Wednesday, August 6, 2014

The Grand Budapest Hotel (2014)

Considering his now-infamous filmmaking style, it's rather surprising that it has taken director Wes Anderson this long to make a farce. His precise, diorama-like frame construction and living-dollhouse worlds are the perfect setting for quick, controlled chaos to unfold, and his films always have a biting sense of humor that always seems just a few steps removed from madcap screwball. The Grand Budapest Hotel, his latest film, promises a classic farce through Anderson's skewed lens, and for the most part, the film delivers on that promise.


The film mostly takes place at the titular hotel in the fictional European nation of Zubrowka. In 1968, an author (Jude Law) visits the hotel and encounters its proprietor, Zero Moustafa (F. Murray Abraham). Zero proceeds to tell the author the story of how he came to own the hotel, beginning in the 1930s, just before the outbreak of WWII. Young Zero (Tony Revolori) was a lobby boy at the hotel, under the guidance of concierge Gustave H. (Ralph Fiennes), a much-beloved figure and notorious womanizer (particularly older women). When one of his conquests (Tilda Swinton) dies and leaves him with her prized painting, Gustave and Zero find themselves at odds with the woman's son, Dmitri (Adrien Brody), who despises Gustave, and his threatening thug, Jopling (Willem Dafoe). The two of them soon find themselves framed for the woman's murder and on the run from Jopling, the Zubrowkian authorities, and German troops under the command of Henckels (Edward Norton).

As far as Anderson's films go, The Grand Budapest Hotel is perhaps his most plot-heavy. The result is a film that's plenty imaginative, but feels just a little overcrowded.

More after the jump.

Anderson's films have always been classified as "comedies," and indeed, they all have a wry sense of humor about them. But the comedy in his films has always been human-scaled and character-driven; the humor emerges organically from the characters' personalities and relationships with one another, and there's almost always a heavy melancholic streak running through each film (this is true even of Fantastic Mr. Fox). These films are funny, but they're funny less because of "jokes" than they are because of empathy with the characters.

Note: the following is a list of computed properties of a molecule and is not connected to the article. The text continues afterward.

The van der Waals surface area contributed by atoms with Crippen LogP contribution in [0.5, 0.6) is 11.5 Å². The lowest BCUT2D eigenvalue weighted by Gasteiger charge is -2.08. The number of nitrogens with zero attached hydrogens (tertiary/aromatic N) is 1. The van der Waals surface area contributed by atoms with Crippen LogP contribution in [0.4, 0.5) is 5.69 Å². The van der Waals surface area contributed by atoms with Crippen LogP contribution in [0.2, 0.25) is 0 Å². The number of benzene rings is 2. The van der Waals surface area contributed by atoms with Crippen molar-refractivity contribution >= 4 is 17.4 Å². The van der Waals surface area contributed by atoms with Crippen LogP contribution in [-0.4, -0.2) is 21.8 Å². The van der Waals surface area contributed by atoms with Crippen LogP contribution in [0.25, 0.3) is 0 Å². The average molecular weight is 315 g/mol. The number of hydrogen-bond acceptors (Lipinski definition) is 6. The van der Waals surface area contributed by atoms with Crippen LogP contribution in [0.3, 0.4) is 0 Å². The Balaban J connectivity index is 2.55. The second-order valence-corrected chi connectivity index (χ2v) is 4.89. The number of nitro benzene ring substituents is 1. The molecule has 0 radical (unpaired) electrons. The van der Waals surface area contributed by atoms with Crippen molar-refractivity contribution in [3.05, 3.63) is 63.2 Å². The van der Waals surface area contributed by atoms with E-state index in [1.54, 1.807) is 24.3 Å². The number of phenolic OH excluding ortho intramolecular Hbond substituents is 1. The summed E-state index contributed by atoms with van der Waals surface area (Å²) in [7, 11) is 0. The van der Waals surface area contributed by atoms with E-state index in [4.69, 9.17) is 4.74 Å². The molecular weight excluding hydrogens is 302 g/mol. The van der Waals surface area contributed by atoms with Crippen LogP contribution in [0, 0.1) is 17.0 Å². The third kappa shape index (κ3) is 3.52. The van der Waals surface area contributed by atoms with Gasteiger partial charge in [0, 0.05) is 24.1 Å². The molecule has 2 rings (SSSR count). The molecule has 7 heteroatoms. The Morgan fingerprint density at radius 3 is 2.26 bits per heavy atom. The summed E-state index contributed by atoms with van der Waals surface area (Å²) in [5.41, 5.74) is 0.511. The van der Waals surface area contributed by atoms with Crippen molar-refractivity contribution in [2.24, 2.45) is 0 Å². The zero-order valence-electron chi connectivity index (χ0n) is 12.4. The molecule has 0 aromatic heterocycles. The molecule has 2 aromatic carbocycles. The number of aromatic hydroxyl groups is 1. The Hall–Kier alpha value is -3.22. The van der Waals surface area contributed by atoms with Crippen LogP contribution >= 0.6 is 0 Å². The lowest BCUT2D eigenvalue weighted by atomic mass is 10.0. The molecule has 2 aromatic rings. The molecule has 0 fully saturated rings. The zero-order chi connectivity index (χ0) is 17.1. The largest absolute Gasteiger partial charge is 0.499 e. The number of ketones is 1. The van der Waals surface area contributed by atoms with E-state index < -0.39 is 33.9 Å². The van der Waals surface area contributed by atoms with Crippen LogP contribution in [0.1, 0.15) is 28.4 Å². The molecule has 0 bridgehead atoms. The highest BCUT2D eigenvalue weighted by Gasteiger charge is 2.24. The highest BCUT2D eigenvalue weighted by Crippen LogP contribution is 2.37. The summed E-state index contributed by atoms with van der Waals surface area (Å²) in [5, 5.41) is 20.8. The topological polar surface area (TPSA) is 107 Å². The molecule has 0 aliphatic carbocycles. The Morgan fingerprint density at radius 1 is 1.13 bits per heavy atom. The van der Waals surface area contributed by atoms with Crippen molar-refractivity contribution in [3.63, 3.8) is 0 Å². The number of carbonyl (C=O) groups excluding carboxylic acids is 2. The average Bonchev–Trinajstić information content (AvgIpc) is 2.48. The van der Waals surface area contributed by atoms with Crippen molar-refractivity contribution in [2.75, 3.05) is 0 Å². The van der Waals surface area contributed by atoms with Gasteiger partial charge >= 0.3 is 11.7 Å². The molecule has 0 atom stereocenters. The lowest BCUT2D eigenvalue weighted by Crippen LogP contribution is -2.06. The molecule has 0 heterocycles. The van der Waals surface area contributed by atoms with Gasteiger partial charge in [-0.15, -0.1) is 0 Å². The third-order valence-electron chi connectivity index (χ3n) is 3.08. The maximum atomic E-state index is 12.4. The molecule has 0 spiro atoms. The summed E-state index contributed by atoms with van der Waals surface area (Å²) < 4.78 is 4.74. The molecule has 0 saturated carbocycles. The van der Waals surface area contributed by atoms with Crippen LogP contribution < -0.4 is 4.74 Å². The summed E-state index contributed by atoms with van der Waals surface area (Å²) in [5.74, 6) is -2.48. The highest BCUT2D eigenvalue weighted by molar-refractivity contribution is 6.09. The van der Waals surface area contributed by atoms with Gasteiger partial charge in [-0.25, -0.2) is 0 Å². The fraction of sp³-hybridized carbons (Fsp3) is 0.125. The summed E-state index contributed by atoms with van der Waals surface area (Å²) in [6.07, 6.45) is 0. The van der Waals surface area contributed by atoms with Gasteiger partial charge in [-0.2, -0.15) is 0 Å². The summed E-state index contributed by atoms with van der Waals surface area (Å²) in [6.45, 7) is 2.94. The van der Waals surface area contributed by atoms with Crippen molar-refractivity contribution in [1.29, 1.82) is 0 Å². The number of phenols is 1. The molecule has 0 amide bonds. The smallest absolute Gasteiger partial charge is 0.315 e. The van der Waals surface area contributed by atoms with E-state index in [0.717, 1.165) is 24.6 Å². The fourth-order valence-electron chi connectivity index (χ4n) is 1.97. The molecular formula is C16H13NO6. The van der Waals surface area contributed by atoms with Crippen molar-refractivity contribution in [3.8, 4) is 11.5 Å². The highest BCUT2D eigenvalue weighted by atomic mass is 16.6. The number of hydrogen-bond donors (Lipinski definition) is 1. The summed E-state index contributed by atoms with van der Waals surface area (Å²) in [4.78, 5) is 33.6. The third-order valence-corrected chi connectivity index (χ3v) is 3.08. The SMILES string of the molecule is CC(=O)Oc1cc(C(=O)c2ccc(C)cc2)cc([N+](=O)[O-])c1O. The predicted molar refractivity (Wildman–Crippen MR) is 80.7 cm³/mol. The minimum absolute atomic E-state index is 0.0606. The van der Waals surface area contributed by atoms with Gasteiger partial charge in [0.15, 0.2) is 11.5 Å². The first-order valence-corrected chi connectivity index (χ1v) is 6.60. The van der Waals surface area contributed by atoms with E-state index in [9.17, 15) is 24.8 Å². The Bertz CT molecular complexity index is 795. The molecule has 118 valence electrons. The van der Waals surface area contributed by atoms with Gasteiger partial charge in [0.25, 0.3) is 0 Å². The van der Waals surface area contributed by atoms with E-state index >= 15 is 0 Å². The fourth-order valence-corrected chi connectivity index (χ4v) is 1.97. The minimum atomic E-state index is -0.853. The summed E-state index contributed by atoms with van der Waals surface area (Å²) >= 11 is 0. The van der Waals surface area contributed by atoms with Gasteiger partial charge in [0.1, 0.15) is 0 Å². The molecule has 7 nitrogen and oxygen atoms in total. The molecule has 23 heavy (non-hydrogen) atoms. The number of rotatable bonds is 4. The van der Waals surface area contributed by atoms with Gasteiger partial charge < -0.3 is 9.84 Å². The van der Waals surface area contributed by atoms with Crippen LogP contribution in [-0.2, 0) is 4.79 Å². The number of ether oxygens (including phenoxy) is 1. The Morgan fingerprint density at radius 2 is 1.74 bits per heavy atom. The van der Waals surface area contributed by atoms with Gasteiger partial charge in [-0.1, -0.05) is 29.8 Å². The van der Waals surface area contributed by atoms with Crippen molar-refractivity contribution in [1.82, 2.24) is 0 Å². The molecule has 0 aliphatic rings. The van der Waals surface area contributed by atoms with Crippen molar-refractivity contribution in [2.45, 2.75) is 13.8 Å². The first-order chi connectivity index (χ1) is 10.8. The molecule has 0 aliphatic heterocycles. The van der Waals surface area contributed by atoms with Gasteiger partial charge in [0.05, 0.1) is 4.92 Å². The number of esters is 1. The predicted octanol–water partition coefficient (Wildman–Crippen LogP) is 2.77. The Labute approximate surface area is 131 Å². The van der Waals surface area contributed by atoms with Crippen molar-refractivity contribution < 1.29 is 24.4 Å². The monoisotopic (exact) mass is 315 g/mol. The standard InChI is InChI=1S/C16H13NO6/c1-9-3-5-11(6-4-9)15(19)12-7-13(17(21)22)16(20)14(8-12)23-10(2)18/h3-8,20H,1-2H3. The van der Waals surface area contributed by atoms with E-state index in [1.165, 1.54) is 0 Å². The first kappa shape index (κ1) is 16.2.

The Grand Budapest Hotel still magnificently draws humor from its characters, but there's more situational comedy present here than in his previous films. As previously mentioned, this film is more plot-heavy, and not just in the main narrative. There are several other subplots working tangentially to the main caper, including the manhunt for missing butler Serge X. (Mathieu Amalric) and Zero's romance with Agatha (Saoirse Ronan), a baker's assistant. It's a testament to Anderson's screenplay (the story is co-credited to Hugo Guinness) that the film is able to balance all of these threads, tying them together in unexpected and exciting ways. And a lot of this is credit to Fiennes' remarkable central performance, which exudes confidence and charisma even though Gustave is a pretty rotten human being at his core.


This is another point that sets the film apart from Anderson's previous works: it's his most mean-spirited film. This isn't necessarily a bad thing; for one, the film's farcical elements are borrowed in equal measure from both the films of Ernst Lubitsch as well as Looney Tunes, both of which had their fair share of viciousness. The film plays it's prickliness well, too, not only in Fiennes performance but also in Revolori's, who makes being downtrodden into a sly art, and Dafoe's, who manages to twist his foreboding presence into something that feels both frightening and humorous. However, a little more warmth would certainly be welcome in the film.

The biggest issue with the film is that it feels too crowded. While the story does a terrific job of balancing the various plots and letting the chaos unfurl in hilarious, exciting ways, there are simply too many cameos that prove distracting. An opening scene in 1985 features Tom Wilkinson presumably as the writer Law plays in 1968, but he's never seen again. Similarly, the cast also features Jeff Goldblum, Harvey Kietel, Lea Seydoux, and Anderson regulars Bill Murray, Owen Wilson, Jason Schwartzman, and Bob Balaban, but none of them play characters that hang around long enough to make an impact. Having so many recognizable actors in so many minor roles ultimately proves distracting, taking away from some of the fun of the film.

Overall, though, these are only minor quibbles in what's ultimately a very enjoyable film. It doesn't quite carry the hallmarks of Anderson's best works, but it proves that even his lesser films are fascinating and worth watching. A

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